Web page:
Pensions

More than a fifth of Generation X have no pension

pension

Over a fifth (22 per cent) of Generation X have no pension and a further 10 per cent don’t know the retirement savings they have, reveals a study by Dunstan Thomas

More than a fifth (22 per cent) of Generation X have no pension and a further 10 per cent don’t know what kind of retirement savings they have, a survey has revealed.

The Dunstan Thomas study found more than a quarter (27 per cent) of respondents had an auto-enrolled pension, 27 per cent had a defined benefit pension and 12 per cent had a defined contribution scheme.

One fifth, (20 per cent) had a self-invested personal pension or another sort of pension.

Gen X had average pension savings of £159,837, translating to average contributions of £200.60 per month.

Almost a third (29 per cent) had never paid more than the minimum contribution amount into their pension.

Those with a DB pension had an average total pension value of £251,978, more than double the £123,577 average value of those with no exposure to DB.

The average Gen X woman had £117,854 in her pension pot, 38 per cent less than their male counterparts, while their average monthly contributions stood at £139, 45 per cent less than the £253 paid in by the average man.

Two fifths (40 per cent) of all respondents said they were not sure they would ever be able to fully retire, with 36 per cent intending to work beyond their planned retirement age in order to compensate for shortfalls in their savings and 31 per cent willing to be poorer during retirement.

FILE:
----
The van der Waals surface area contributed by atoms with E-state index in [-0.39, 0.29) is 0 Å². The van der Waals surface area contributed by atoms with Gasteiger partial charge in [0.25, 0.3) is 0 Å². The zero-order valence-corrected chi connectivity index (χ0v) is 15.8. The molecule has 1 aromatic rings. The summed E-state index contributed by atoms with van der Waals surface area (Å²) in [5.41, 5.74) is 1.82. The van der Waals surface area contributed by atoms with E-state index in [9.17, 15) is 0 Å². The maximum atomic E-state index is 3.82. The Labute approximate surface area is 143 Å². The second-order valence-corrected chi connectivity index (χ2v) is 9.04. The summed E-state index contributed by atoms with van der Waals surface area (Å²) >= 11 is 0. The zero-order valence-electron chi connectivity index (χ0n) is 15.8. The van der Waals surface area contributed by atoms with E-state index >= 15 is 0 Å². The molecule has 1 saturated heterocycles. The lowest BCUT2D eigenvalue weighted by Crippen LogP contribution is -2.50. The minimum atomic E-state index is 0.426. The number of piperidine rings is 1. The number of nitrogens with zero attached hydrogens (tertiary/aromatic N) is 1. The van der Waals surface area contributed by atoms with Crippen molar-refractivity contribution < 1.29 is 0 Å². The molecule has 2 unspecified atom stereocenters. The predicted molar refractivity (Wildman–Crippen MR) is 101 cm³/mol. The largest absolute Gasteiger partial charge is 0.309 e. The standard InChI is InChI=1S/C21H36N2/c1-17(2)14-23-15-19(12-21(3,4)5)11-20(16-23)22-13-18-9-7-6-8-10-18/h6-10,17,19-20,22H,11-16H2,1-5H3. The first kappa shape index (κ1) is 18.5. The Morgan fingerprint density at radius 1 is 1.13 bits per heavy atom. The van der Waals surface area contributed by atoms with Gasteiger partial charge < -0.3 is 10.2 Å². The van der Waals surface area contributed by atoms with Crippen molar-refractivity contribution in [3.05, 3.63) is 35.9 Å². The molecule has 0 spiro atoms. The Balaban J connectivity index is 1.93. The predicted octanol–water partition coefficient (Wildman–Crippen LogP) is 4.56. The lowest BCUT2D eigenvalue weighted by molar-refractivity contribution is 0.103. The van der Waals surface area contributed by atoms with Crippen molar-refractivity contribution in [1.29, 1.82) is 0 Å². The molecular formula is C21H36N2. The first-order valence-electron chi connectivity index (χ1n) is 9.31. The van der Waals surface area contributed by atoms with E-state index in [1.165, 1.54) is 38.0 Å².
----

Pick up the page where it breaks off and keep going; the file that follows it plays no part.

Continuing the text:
Just over a quarter (26 per cent) planned to increase the amount they saved each month before retirement and 6.3 per cent said they will move abroad to cut their cost of living.

Dunstan Thomas director of retirement strategy, Adrian Boulding, said that it’s worrying that 22 per cent of Gen Xers claim to have no pension whatsoever. Those that have pensions are saving about a quarter of what they need to be to fund even a moderate retirement lifestyle and only five per cent of this group look to be anywhere near on track.

Boulding said that the only surprise then is that this is not already a national scandal as one in four Gen Xers look set to rely totally on the state pension for income in retirement and nearly two thirds resign themselves to working longer than planned or cutting their living costs substantially in retirement.

When asked about their plans in the next five years, 13 per cent of 51-54 year olds planned to use their pension to purchase an annuity, while 7 per cent wanted to access their pension through drawdown and 3 per cent wanted to cash out completely.

Just over one in 10 (11 per cent) didn’t want to decide until nearer retirement, 54 per cent had no plans to touch their pension in the next five years and 12 per cent didn’t know.

The nationwide study of 2,011 39-54 year olds found that almost two thirds (63 per cent) of Gen X members in DB policies were considering whole or partial transfers to DC pensions in order to access some savings from the age of 55.

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